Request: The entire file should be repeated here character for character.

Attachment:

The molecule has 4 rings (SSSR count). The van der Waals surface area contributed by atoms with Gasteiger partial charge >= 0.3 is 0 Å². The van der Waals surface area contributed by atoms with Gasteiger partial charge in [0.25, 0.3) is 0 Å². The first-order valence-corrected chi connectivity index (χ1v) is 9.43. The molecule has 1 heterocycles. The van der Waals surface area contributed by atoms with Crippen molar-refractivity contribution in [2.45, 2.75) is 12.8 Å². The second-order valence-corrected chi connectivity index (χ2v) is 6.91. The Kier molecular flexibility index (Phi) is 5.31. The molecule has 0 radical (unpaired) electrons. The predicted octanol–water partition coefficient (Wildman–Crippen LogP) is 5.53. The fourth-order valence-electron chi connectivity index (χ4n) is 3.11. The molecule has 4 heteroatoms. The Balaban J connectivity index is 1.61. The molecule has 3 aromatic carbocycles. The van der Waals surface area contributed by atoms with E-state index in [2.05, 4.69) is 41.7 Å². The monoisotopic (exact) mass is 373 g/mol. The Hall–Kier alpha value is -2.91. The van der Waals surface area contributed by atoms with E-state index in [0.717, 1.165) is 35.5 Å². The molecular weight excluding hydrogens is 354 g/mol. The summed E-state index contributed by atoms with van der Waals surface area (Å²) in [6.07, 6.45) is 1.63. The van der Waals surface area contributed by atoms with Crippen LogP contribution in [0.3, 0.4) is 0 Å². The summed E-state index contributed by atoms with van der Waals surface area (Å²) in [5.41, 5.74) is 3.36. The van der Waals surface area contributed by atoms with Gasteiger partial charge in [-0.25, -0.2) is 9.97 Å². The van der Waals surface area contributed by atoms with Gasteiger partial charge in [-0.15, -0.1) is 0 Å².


The molecule has 4 rings (SSSR count). The van der Waals surface area contributed by atoms with Gasteiger partial charge >= 0.3 is 0 Å². The van der Waals surface area contributed by atoms with Gasteiger partial charge in [0.25, 0.3) is 0 Å². The first-order valence-corrected chi connectivity index (χ1v) is 9.43. The molecule has 1 heterocycles. The van der Waals surface area contributed by atoms with Crippen molar-refractivity contribution in [2.45, 2.75) is 12.8 Å². The second-order valence-corrected chi connectivity index (χ2v) is 6.91. The Kier molecular flexibility index (Phi) is 5.31. The molecule has 0 radical (unpaired) electrons. The predicted octanol–water partition coefficient (Wildman–Crippen LogP) is 5.53. The fourth-order valence-electron chi connectivity index (χ4n) is 3.11. The molecule has 4 heteroatoms. The Balaban J connectivity index is 1.61. The molecule has 3 aromatic carbocycles. The van der Waals surface area contributed by atoms with E-state index in [2.05, 4.69) is 41.7 Å². The monoisotopic (exact) mass is 373 g/mol. The Hall–Kier alpha value is -2.91. The van der Waals surface area contributed by atoms with E-state index in [0.717, 1.165) is 35.5 Å². The molecular weight excluding hydrogens is 354 g/mol. The summed E-state index contributed by atoms with van der Waals surface area (Å²) in [6.07, 6.45) is 1.63. The van der Waals surface area contributed by atoms with Crippen LogP contribution in [0.3, 0.4) is 0 Å². The summed E-state index contributed by atoms with van der Waals surface area (Å²) in [5.41, 5.74) is 3.36. The van der Waals surface area contributed by atoms with Gasteiger partial charge in [-0.25, -0.2) is 9.97 Å². The van der Waals surface area contributed by atoms with Gasteiger partial charge in [-0.15, -0.1) is 0 Å².